WASHINGTON (AP) – The House accomplished something unusual Wednesday in passing with broad, bipartisan support a roughly $79 billion tax cut package that would enhance the child tax credit for millions of lower-income families and boost three tax breaks for businesses, a combination that gives lawmakers on both sides of the political aisle coveted policy wins.
Prospects for the measure becoming law are uncertain with the Senate still having to take it up, but for a House that has struggled to get bills of consequence over the finish line, the tax legislation could represent a rare breakthrough. The bill passed by a vote of 357-70.
Speaker Mike Johnson, R-La., threw his support behind the bill on Wednesday morning. He spent part of the previous day meeting with GOP lawmakers who were concerned about particular features of the bill, namely the expanded child tax credit. Some were also unhappy that it failed to address the $10,000 cap on the total amount of property taxes or state or local taxes that consumers can deduct on their federal returns. Raising the cap is a top priority of lawmakers from the Republican members of the New York congressional delegation, whose victories in 2022 helped the GOP take the majority.
Johnson committed to moving a bill that addresses the cap, but there is no bill text yet and legislation would have to move through the House Rules Committee, which leaves the timing very much in flux. Athina Lawson, a spokeswoman for Johnson, said the speaker and the chairman of the House Ways and Means Committee, Rep. Jason Smith, R-Mo., agreed to work with lawmakers to “find a path forward.”
Johnson called the tax cut bill on the House floor important, bipartisan legislation that would revive “conservative pro-growth tax reform.” He also said it would bring an early end to a “wasteful COVID-era program” that has been plagued with fraud. Moving up the deadline for claiming the employee retention tax credit is expected to largely offset the cost of the tax cuts in the legislation.
Johnson also emphasized the importance of the bill moving through the House Ways and Means Committee before coming to the full House for a vote, saying it was a good example of how Congress is supposed to work.
House Republicans were anxious to restore full, immediate deductions that businesses can take for the purchase of new equipment and machinery, and for domestic research and development expenses. They argue such investments grow the economy and incentivize American companies to keep their manufacturing facilities and operations in the United States. The bill also provides businesses more flexibility in determining how much borrowing can be deducted.
“Each of these policies will help American businesses grow, create jobs and sharpen their competitive advantage against China,” Smith said as debate began on the House floor.
Democrats focused on boosting the child tax credit. The tax credit is $2,000 per child, but not all of that is refundable. The bill would incrementally raise the amount of the credit available as a refund, increasing it to $1,800 for 2023 tax returns, $1,900 for the following year and $2,000 for 2025 tax returns. The bill also adjusts the topline credit amount to temporarily grow at the rate of inflation.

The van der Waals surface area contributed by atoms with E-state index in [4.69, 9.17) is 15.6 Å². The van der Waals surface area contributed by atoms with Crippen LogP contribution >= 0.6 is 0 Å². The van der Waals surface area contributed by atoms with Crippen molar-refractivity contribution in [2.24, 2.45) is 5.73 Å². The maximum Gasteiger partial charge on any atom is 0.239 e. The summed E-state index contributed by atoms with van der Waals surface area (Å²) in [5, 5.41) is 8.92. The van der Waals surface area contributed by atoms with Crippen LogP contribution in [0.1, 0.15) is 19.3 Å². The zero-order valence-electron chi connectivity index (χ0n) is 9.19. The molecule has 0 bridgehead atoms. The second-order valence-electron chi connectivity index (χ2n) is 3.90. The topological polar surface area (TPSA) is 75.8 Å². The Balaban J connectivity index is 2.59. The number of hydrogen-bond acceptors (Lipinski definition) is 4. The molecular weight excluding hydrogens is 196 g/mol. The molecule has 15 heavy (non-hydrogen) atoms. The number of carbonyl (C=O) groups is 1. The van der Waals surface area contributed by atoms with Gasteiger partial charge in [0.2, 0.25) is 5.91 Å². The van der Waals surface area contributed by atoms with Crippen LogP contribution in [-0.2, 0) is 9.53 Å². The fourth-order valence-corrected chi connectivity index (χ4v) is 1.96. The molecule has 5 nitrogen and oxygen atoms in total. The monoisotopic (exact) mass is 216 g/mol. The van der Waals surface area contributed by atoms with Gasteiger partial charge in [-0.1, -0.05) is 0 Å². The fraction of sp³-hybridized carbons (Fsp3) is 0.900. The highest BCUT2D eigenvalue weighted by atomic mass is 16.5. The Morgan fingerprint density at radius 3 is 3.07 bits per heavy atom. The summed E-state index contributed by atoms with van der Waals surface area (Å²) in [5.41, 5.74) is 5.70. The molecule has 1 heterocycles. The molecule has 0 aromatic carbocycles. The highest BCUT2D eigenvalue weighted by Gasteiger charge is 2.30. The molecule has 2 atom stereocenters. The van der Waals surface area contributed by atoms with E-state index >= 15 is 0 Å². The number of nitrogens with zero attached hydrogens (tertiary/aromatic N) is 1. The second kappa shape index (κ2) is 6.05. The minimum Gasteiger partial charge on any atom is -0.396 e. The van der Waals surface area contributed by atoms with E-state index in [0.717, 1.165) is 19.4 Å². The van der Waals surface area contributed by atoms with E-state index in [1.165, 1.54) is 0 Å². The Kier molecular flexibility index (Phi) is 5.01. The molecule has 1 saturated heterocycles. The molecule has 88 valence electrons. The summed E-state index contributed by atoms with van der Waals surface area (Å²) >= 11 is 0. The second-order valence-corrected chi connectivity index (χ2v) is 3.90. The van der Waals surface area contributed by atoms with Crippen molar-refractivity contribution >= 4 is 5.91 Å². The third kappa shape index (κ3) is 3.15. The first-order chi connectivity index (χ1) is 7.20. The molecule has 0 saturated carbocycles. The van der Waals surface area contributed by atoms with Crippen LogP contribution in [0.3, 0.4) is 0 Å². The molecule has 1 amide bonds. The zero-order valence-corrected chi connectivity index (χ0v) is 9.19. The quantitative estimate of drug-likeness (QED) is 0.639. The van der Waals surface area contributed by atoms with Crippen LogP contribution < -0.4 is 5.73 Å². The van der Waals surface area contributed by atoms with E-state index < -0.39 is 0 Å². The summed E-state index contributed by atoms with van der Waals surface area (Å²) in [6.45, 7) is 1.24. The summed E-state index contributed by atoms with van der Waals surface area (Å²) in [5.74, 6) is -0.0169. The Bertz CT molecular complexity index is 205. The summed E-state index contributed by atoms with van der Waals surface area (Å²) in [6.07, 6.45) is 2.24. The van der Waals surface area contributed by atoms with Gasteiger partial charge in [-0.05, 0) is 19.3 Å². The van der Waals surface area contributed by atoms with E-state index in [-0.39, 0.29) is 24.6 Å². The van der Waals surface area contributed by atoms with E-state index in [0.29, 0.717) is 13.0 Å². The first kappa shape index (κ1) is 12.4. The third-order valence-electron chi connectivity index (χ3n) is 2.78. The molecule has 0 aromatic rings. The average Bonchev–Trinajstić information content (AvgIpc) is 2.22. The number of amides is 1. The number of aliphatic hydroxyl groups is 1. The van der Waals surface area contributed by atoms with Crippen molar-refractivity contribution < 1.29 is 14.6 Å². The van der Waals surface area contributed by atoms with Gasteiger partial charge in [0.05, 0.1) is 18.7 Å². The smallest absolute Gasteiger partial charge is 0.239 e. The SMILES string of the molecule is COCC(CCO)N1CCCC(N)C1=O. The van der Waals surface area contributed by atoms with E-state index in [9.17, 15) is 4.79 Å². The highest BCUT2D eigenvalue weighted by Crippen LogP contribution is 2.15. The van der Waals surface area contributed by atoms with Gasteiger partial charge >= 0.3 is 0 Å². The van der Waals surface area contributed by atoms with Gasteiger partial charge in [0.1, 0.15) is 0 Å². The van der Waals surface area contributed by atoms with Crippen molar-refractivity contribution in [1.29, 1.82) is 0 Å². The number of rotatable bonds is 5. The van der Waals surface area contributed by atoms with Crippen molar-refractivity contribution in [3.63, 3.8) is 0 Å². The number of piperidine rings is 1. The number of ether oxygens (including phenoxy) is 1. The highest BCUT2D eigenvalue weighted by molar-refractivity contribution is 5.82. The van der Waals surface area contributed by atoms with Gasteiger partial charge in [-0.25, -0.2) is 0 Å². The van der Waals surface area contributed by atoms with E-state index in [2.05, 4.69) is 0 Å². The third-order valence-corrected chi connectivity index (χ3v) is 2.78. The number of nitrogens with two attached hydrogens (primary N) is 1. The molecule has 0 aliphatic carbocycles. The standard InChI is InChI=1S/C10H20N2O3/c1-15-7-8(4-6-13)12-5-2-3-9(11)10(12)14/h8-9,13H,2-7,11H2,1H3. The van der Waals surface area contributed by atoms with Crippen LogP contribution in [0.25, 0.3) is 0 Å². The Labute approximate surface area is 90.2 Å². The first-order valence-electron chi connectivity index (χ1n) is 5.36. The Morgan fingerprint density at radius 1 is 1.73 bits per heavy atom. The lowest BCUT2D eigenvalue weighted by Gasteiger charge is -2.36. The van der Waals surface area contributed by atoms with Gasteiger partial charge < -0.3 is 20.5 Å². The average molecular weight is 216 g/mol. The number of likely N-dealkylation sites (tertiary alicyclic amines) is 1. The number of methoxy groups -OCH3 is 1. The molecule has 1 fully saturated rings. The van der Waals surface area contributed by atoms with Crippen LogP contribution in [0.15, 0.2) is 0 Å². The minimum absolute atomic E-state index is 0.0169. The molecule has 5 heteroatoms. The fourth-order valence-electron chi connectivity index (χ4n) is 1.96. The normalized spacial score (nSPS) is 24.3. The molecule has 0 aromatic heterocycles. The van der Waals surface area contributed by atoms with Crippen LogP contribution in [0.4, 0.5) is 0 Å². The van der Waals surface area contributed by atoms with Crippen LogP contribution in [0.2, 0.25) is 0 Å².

Households benefitting as a result of the changes in the child tax credit would see an average tax cut of $680 in the first year, according to estimates from the nonpartisan Tax Policy Center.
Democrats pushed to restore the more generous tax credit they passed in 2021 in President Joe Biden’s first year in office with payments occurring on a monthly basis. The credit was $3,600 annually for children under age 6 and $3,000 for children ages 6 to 17. But most lawmakers were willing to take what gains they could get through the compromise bill.
“You know I’ve been told that a half a loaf is better than none,” said Rep. Danny Davis, D-Ill. “This isn’t even half a loaf, but I’m going to vote for it because our families and businesses need help.”
“What’s in front of us tonight is pretty simple,” said Rep. Richard Neal, D-Mass. “Sixteen million children will benefit from the improvement to the child tax credit. That’s a fact.”
But for some Democrats, it wasn’t enough.
“This bill provides billions of dollars in tax relief for the wealthy, pennies for the poor,” said Rep. Rosa DeLauro, D-Conn. “Big corporations are richer than ever. There is no even split.”
And for some Republicans, it was too much. The chief critics of the expanded child tax credit likened it to “welfare.”
“What is a refundable tax credit? It’s welfare by a different name. We’re going to give cash payments, checks, to people who don’t even pay taxes,” said Rep. Thomas Massie, R-Ky.
Rep. Drew Ferguson, R-Ga., chafed at that characterization, saying “we all believe on this side of the aisle that you should work in order to receive federal benefits. That is something that this bill does.”
While there were complaints about the tax bill from some of the most conservative and liberal members of the House, a significant majority from each party voted for it. Proponents are hoping the strong show of support will stir action in the Senate.
The bill keeps a threshold of a household having $2,500 in income to be eligible for refundable child tax credit payments.
The bill also would enhance a tax credit for the construction or rehabilitation of rental housing targeted to lower-income households, adding an estimated 200,000 housing units around the country. That was a key priority of lawmakers from states with acute housing shortages and soaring prices. And it would ensure victims of certain natural disasters and the East Palestine, Ohio, train derailment don’t get hit with a big tax bill for payments they received as compensation for their losses.
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